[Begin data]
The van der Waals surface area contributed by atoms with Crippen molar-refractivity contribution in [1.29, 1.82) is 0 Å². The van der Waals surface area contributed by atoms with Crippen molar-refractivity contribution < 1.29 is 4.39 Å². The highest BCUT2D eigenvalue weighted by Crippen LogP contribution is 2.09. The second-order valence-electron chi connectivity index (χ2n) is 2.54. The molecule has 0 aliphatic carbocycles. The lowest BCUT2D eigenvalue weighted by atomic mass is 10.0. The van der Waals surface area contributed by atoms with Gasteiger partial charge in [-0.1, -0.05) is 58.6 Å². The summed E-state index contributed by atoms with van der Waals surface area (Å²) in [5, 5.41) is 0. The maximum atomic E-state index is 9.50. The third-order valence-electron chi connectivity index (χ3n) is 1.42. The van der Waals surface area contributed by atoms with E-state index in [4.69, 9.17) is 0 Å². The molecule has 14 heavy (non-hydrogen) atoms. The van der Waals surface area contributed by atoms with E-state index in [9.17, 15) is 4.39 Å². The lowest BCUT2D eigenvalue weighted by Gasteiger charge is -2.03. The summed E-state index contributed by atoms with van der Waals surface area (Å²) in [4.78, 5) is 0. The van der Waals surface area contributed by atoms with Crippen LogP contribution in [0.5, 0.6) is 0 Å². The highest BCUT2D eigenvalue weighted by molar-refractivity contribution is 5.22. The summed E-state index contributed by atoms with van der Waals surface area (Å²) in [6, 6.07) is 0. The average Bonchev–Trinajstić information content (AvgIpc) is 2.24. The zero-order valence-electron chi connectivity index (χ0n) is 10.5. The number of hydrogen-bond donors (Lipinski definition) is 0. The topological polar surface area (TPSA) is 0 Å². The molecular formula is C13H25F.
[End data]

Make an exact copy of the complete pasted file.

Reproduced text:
The van der Waals surface area contributed by atoms with Crippen molar-refractivity contribution in [1.29, 1.82) is 0 Å². The van der Waals surface area contributed by atoms with Crippen molar-refractivity contribution < 1.29 is 4.39 Å². The highest BCUT2D eigenvalue weighted by Crippen LogP contribution is 2.09. The second-order valence-electron chi connectivity index (χ2n) is 2.54. The molecule has 0 aliphatic carbocycles. The lowest BCUT2D eigenvalue weighted by atomic mass is 10.0. The van der Waals surface area contributed by atoms with Gasteiger partial charge in [-0.1, -0.05) is 58.6 Å². The summed E-state index contributed by atoms with van der Waals surface area (Å²) in [5, 5.41) is 0. The maximum atomic E-state index is 9.50. The third-order valence-electron chi connectivity index (χ3n) is 1.42. The van der Waals surface area contributed by atoms with E-state index in [4.69, 9.17) is 0 Å². The molecule has 14 heavy (non-hydrogen) atoms. The van der Waals surface area contributed by atoms with E-state index in [9.17, 15) is 4.39 Å². The lowest BCUT2D eigenvalue weighted by Gasteiger charge is -2.03. The summed E-state index contributed by atoms with van der Waals surface area (Å²) in [4.78, 5) is 0. The van der Waals surface area contributed by atoms with Crippen LogP contribution in [0.5, 0.6) is 0 Å². The highest BCUT2D eigenvalue weighted by molar-refractivity contribution is 5.22. The summed E-state index contributed by atoms with van der Waals surface area (Å²) in [6, 6.07) is 0. The average Bonchev–Trinajstić information content (AvgIpc) is 2.24. The zero-order valence-electron chi connectivity index (χ0n) is 10.5. The number of hydrogen-bond donors (Lipinski definition) is 0. The topological polar surface area (TPSA) is 0 Å². The molecular formula is C13H25F.